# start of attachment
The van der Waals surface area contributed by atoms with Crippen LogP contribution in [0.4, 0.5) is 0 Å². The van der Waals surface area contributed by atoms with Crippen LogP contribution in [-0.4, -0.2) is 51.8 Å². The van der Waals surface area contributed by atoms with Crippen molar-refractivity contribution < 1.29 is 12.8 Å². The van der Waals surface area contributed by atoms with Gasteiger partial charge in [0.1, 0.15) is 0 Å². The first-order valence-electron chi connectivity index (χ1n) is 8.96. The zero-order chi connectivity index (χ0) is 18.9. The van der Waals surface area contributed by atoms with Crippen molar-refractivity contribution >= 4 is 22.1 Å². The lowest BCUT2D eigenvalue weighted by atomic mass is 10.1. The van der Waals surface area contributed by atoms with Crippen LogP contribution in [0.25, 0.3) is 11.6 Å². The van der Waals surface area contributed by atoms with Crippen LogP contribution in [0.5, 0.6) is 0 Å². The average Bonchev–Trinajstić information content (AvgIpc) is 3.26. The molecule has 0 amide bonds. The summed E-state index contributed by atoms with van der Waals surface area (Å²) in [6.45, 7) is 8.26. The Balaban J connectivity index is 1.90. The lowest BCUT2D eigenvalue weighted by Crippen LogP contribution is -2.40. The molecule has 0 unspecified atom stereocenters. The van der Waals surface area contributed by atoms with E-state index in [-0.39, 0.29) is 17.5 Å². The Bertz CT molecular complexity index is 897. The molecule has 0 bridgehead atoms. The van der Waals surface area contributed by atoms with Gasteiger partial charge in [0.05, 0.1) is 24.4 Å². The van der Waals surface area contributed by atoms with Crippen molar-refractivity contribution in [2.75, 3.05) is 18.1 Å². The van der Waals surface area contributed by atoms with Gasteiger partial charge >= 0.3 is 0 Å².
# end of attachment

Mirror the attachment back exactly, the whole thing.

The van der Waals surface area contributed by atoms with Crippen LogP contribution in [0.4, 0.5) is 0 Å². The van der Waals surface area contributed by atoms with Crippen LogP contribution in [-0.4, -0.2) is 51.8 Å². The van der Waals surface area contributed by atoms with Crippen molar-refractivity contribution < 1.29 is 12.8 Å². The van der Waals surface area contributed by atoms with Gasteiger partial charge in [0.1, 0.15) is 0 Å². The first-order valence-electron chi connectivity index (χ1n) is 8.96. The zero-order chi connectivity index (χ0) is 18.9. The van der Waals surface area contributed by atoms with Crippen molar-refractivity contribution >= 4 is 22.1 Å². The lowest BCUT2D eigenvalue weighted by atomic mass is 10.1. The van der Waals surface area contributed by atoms with Crippen LogP contribution in [0.25, 0.3) is 11.6 Å². The van der Waals surface area contributed by atoms with Crippen LogP contribution in [0.5, 0.6) is 0 Å². The average Bonchev–Trinajstić information content (AvgIpc) is 3.26. The molecule has 0 amide bonds. The summed E-state index contributed by atoms with van der Waals surface area (Å²) in [6.45, 7) is 8.26. The Balaban J connectivity index is 1.90. The lowest BCUT2D eigenvalue weighted by Crippen LogP contribution is -2.40. The molecule has 0 unspecified atom stereocenters. The van der Waals surface area contributed by atoms with E-state index in [-0.39, 0.29) is 17.5 Å². The Bertz CT molecular complexity index is 897. The molecule has 0 bridgehead atoms. The van der Waals surface area contributed by atoms with Gasteiger partial charge in [0.05, 0.1) is 24.4 Å². The van der Waals surface area contributed by atoms with Crippen molar-refractivity contribution in [2.75, 3.05) is 18.1 Å². The van der Waals surface area contributed by atoms with Gasteiger partial charge >= 0.3 is 0 Å².